post-700-1200842395_thumb.jpg

post-700-1200842403_thumb.jpg

 

I'm imagining a receptacle similar to the first but a full funnel (no slice taken out) and the locking channel would be on the inside wall of the hole at the base of the red receptacle. Sorry I don't have access to my workstation today, I'm at home. I'll flesh out my idea and try to send you some 3D images Monday evening after work.

 

The only thing with this is it may require your left hand to free your right arm from the cyclic since the piston needs to be held down to allow the extraction from the socket. Maybe we can figure out a mechanical linkage that would depress the piston by rotating the forearm?

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Transquebecniece, mate you're a legand, listed the orginal thread like you suggested and getting some good ideas

That is awesome! Keep at 'er and consider pointing anyone who helps you at OPP (that's not Ontario Provincial Police, mind you...:rolleyes:) to this very thread because there are some exceptional ideas here when you get the time to evaluate them all fully.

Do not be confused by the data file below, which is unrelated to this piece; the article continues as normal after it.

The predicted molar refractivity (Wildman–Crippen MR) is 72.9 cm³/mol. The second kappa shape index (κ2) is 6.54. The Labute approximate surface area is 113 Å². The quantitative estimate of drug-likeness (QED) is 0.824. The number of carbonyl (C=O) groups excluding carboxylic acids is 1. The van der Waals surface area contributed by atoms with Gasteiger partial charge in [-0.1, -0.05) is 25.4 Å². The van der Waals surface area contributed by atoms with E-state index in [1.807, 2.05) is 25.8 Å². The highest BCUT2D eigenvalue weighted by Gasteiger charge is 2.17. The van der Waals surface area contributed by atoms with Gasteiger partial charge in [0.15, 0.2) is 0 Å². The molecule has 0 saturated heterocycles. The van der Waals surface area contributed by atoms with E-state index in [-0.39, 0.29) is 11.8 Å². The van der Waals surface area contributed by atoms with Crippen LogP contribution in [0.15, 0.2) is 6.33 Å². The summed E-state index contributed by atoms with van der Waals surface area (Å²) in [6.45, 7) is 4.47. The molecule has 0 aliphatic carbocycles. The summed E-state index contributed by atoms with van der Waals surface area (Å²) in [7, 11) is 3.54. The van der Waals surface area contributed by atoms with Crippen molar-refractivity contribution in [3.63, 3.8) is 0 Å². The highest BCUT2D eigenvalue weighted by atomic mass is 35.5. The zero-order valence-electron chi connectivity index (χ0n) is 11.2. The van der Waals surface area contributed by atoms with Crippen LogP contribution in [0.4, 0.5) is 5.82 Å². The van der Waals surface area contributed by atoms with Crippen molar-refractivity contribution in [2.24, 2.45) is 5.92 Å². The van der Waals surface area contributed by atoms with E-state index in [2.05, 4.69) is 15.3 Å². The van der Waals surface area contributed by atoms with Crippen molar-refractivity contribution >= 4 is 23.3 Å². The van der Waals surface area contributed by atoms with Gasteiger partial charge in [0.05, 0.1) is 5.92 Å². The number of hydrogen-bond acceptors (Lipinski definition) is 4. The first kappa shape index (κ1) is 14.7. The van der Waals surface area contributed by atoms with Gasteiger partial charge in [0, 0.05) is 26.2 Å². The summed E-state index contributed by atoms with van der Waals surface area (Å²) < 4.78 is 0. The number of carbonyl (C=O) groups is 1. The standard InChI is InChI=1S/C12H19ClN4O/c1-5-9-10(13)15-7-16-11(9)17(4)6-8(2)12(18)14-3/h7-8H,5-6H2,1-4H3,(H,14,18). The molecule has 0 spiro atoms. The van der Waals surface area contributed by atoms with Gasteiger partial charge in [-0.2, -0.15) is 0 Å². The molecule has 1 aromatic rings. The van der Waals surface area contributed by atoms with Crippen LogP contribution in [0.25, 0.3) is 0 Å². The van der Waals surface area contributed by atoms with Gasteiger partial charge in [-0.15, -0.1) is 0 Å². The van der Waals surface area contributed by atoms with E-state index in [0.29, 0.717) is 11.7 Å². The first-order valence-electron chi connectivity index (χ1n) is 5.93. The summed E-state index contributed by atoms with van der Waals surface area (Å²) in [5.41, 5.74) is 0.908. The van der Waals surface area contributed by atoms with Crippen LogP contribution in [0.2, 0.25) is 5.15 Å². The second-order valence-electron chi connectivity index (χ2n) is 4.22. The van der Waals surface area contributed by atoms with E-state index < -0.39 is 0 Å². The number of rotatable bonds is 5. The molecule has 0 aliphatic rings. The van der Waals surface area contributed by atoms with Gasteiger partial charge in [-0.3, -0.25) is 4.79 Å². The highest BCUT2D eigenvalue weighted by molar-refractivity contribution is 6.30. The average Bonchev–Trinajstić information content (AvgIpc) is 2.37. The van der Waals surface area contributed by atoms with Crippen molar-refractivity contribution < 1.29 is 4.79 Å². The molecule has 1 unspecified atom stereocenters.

This is a fabulous bunch of giving/sharing/mentoring/go-the-extra-mile people, is it not? They have effectively blown me away a time or two, as well! :up:

 

As for that li'l legend thingy...ahhhm, no. I know legends. ;) You just get back up there, at the controls, then we'll have a little chat about legends. B)

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I was wondering whether a swivel ball might help. Have a clamp on the cylic with a ball that has 206Rookie's connector on it. The female part would be on the prosthetic. A 90 degree wrist turn would free you from the cylic and lock you back in. The swivel would allow for different comfort positions while wresting your arm on your leg.

If the clamp that holds the contraption on the cylic would consist of two c-clamps screwed together, you could adjust the height on the cyclic for optimal comfort. Using quick releases (as found on e.g. a bicycle front tire) rather than screws would make the transition from AC to AC even easier.